It doesn’t take long to find detox suggestions for health reasons. Restoring and resetting our health makes sense and is a good thing. Why not extend the detox or reset to other areas of life like a social media detox or a digital detox? What do we have to lose? Or better yet, what can we possibly gain?
What if those very things about social media that are important to us need less of us or a different us in order to get the best of us?
Detoxes and resets both take and give things in return. They can apply to numerous areas of life. They can test things out, improve our well being, and bring perspective on what’s working or not working allowing us to live and function better. The removal or limitation of something can often wake up perspectives, shake up conditions and habits, and mix up various inputs and influences.
The truth is I’ve struggled with social media. Lots of times I’ve not liked who I was or what was stirring within me while using it. It didn’t contribute to the change I was desiring for myself and was, in part, why it took me so long to pursue this dream of writing and finally going live in the first place. It is also part of the reason why it’s taking me time to produce blog posts. However, good continues to come through this struggle making me actually glad for it.
This is a huge topic that goes beyond me and the scope of this simple blog post. I do not pretend to tackle it by offering perfect ideas or solutions. Any quick search shows that this subject is continually being explored and understood to include its relationship with mental health like this article shares: Online Social Networking and Mental Health. This post isn’t to imply social media is bad, but it can still affect us in both good and bad ways as this article discusses: How Can Social Media Affect Your Health. I like how that article makes us consider areas social media can affect us and shares tips for staying healthy while on it. With the increasing use of social media and our ever present digitized world, this post is an attempt to share a growing need to be aware of its influence, be better armed using it, and be willing to step away or create perimeters while navigating it. The goal is to get us to think honestly, to explore this topic for ourselves, and to get us to make changes if necessary so that we can use it in a way that benefits us and others around us.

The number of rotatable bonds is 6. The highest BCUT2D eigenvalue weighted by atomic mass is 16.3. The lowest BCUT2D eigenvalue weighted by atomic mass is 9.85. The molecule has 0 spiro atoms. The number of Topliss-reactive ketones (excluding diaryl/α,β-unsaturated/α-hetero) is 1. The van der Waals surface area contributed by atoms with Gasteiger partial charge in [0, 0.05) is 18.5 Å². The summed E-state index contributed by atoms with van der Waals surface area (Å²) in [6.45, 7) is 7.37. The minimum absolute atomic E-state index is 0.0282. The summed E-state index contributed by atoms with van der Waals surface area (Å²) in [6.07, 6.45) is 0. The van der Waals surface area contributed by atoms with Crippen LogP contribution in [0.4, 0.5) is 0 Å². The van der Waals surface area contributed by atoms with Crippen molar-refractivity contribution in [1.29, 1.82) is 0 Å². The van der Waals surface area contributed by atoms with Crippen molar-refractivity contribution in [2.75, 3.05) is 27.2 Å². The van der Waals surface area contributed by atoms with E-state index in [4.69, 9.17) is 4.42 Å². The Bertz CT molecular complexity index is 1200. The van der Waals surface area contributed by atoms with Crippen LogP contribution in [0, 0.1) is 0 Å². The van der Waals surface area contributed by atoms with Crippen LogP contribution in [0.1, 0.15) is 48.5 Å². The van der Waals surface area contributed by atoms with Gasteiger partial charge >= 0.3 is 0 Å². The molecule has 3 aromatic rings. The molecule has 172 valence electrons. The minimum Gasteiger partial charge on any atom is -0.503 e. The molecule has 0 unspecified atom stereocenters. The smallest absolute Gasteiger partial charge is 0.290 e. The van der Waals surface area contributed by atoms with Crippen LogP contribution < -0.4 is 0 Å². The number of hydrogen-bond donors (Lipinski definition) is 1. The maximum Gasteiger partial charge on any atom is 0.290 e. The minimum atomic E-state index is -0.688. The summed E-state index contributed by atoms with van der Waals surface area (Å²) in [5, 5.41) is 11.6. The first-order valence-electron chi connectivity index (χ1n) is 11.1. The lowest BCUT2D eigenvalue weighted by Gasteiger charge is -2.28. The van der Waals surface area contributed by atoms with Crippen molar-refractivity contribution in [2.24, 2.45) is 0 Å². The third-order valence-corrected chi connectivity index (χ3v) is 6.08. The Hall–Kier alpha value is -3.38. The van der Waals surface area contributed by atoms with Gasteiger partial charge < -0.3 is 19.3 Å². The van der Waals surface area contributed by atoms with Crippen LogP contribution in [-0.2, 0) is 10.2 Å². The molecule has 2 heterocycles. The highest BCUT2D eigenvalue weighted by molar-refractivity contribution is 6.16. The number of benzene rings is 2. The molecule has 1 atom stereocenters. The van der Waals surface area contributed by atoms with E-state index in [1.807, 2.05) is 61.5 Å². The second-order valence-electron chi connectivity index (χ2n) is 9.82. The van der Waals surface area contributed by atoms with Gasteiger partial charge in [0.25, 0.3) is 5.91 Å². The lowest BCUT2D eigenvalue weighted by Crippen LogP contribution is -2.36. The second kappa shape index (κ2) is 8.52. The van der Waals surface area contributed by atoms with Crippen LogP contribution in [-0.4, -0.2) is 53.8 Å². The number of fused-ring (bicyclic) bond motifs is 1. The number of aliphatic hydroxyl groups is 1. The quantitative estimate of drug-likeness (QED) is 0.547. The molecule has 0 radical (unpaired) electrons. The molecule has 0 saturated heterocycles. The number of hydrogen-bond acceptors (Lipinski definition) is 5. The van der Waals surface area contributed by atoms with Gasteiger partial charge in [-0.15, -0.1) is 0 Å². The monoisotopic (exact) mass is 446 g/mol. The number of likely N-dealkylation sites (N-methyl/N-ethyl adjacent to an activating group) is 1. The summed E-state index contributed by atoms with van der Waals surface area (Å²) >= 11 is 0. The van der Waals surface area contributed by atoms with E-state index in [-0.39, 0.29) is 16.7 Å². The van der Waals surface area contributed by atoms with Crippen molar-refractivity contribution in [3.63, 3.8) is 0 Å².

A huge friend list, successful business, trafficked page, or popularly-liked post doesn’t answer the question of how we are truly doing.
This post comes from real thoughts and considerations of my own scaling back and detox that has spilled over into recurring breaks and awareness for when and how I engage on social media. We also need to be aware of the potential innate addictive design, as this article compares it to a slot machine, and the variables involved while using our smartphones and apps. I’ve found the answer isn’t to feel bad for enjoying it or to condemn social media, but for us to be better versions of ourselves while using it. This will vary from person to person since this is very personal. To do so, I include some open-ended considerations to get us thinking, some suggestions of what a detox could look like, and how I was affected from the break. Maybe you don’t think you need a break and social media isn’t a stronghold in your life. Even so, I still challenge you to ponder these questions and try it even if you don’t feel you “need” it.
What we need or what’s good for us may not always be readily apparent or rarely is it something we want to do.
Enlisting a trusted friend or family member for an outsider’s perspective can be plenty illuminating. Getting your thoughts on paper reinforces the commitment with tangible words to return to later. Consider the following gauging questions and return to them post-detox and periodically thereafter. Questions like this have a way of holding us accountable through personal assessement, something we never out-grow or out-need. Try journaling your experience paying attention to the results, subtle influences, word choices, and attitude and mindset along the way. There’s nothing more powerful than a personal testimony. Beyond data and science, seeing a transformation for ourselves is extremely personal and an excellent gauge.
Social media, although neutral, can be used for better or for worse. Some of the positive aspects of social media is it can spur ideas, build connection and community, offer a means for encouragement, offset negativity with hope, shed light in a dark world, and promote ideas and business. It can also do the opposite, serving as an addictive drug working toward our downfall. This article shares 6 ways it can affect our mental health. I like how this article encourages us to expand our often narrowed lens to view some bigger-picture items. Breaks bring freshness and a new, refined, humbled, inspired self and can help keep all those other valued layers in our life in check.